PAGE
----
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The New Zealand
New Zealand
sea lion (Phocarctos hookeri), also known as Hooker's sea lion, and whakahao in Māori, is a species of sea lion that primarily breeds on New Zealand's subantarctic Auckland and Campbell islands and to some extent around the coast of New Zealand's South and Stewart islands. The New Zealand
New Zealand
sea lion numbers around 10,000 and is perhaps the world's rarest sea lion species.[2] They are the only species of the genus Phocarctos.

Contents

1 Physiology & behaviour 2 Distribution 3 Diet & predation 4 Status 5 Threats

5.1 Subsistence hunting & commercial sealing 5.2 Commercial fishery bycatch

5.2.1 Sea lion
Sea lion
exclusion devices

5.3 Food limitation 5.4 Disease 5.5 Mainland threats

6 References 7 External links

Physiology & behaviour[edit] See also: Pleistocene New Zealand
New Zealand
sea lion New Zealand
New Zealand
sea lions are one of the largest New Zealand
New Zealand
animals. Like all otariids, they have marked sexual dimorphism; adult males are 240–350 cm long and weigh 320–450 kg and adult females are 180–200 cm long and weigh 90–165 kg. At birth, pups are 70–100 cm long and weigh 7–8 kg; the natal pelage is a thick coat of dark brown hair that becomes dark gray with cream markings on the top of the head, nose, tail and at the base of the flippers. Adult females' coats vary from buff to creamy grey with darker pigmentation around the muzzle and the flippers. Adult males are blackish-brown with a well-developed black mane of coarse hair reaching the shoulders.[3] New Zealand
New Zealand
sea lions are strongly philopatric. Distribution[edit] The main breeding populations are at the Auckland and Campbell Islands in the NZ Subantarctic, where approximately 99% of the species' annual pup production occurs. There are currently three functioning breeding rookeries on the Auckland Islands.[4] Most sea lions are born on Dundas Island. A smaller rookery exists at Sandy Bay on Enderby Island and the smallest rookery is on Figure of Eight Island. An even smaller rookery at South East Point on Auckland Island appears to now have been abandoned. The other major breeding area is the Campbell Islands. For the first time in 150 years, sea lions began breeding again on the South Island coast in 1994, on the Otago Peninsula. Other small populations of breeding sea lions have recently begun to establish in various parts of the Stewart Island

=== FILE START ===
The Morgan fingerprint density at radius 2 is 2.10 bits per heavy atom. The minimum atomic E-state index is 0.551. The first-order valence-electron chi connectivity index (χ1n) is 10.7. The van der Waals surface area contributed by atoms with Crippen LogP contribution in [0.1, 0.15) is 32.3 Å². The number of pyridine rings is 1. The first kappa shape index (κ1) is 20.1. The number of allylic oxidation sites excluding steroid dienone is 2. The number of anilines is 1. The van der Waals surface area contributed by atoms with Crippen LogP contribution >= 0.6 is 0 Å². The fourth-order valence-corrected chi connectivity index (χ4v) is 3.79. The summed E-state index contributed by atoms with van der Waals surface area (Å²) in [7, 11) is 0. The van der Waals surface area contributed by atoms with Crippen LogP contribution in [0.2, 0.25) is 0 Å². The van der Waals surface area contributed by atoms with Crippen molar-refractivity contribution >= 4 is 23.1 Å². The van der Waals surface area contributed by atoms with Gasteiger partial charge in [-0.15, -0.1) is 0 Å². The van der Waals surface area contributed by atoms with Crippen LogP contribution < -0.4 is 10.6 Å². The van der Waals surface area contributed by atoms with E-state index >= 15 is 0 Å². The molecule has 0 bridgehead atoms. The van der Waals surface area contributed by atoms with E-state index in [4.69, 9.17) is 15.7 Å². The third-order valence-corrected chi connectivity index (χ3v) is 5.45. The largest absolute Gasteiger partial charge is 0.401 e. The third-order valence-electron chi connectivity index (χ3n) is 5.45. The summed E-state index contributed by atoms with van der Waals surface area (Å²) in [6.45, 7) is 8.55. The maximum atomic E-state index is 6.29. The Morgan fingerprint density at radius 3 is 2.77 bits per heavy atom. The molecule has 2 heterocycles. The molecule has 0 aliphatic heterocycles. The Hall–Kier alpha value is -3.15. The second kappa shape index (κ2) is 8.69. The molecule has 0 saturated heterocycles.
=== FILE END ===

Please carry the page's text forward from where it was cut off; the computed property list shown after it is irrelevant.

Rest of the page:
Stewart Island
coastline and have been observed on the Catlins coast south of the Clutha River.[5] Recent DNA information indicates the New Zealand
New Zealand
sea lion is a lineage previously restricted to subantarctic regions. Somewhere between 1300 and 1500 AD, a genetically distinct mainland lineage was wiped out by the first Maori settlers,[6] and the subantarctic lineage has since then gradually filled the ecological niche.[7][7] It has been inferred from middens and ancient DNA that a third lineage was made extinct at the Chatham Islands
Chatham Islands
due to predation by the Moriori people.[8][9] Diet & predation[edit] New Zealand
New Zealand
sea lions are known to predate on a wide range of prey species including fish (e.g. hoki and red cod), cephalopods (e.g. New Zealand arrow squid and yellow octopus), crustaceans, seabirds and other marine mammals.[10] Studies indicate a strong location effect on diet, with almost no overlap in prey species comparing sea lions at Otago Peninsula
Otago Peninsula
and Campbell Island, at the north and south extents of the species' breeding range.[11][12] New Zealand
New Zealand
sea lions are in turn predated on by great white sharks, with 27% showing evidence of scarring from near-miss shark attacks in an opportunistic study of adult NZ sea lions at Sandy Bay, Enderby Island.[13] Status[edit]

One of colonies on Enderby Island

New Zealand
New Zealand
sea lions are considered the most threatened sea lion in the world.[14] The species' status is largely driven by the main breeding population at the Auckland Islands, which declined by ~50% between 2000 and 2015.[15] The 2013 sea lion pup production count on the Auckland Islands
Auckland Islands
showed the number of pups born on the islands has risen to 1931, from the 2012 figure of 1684 (dead pups are also counted, since the annual pup count is used to assess the population of breeding females, but not future births when the counted pups mature). The 2013 number was the highest in five years.[16][17] The Campbell Island population 'appears to be increasing slowly' and births here comprise ~30% of the species' total.[18] The Otago and Stewart Island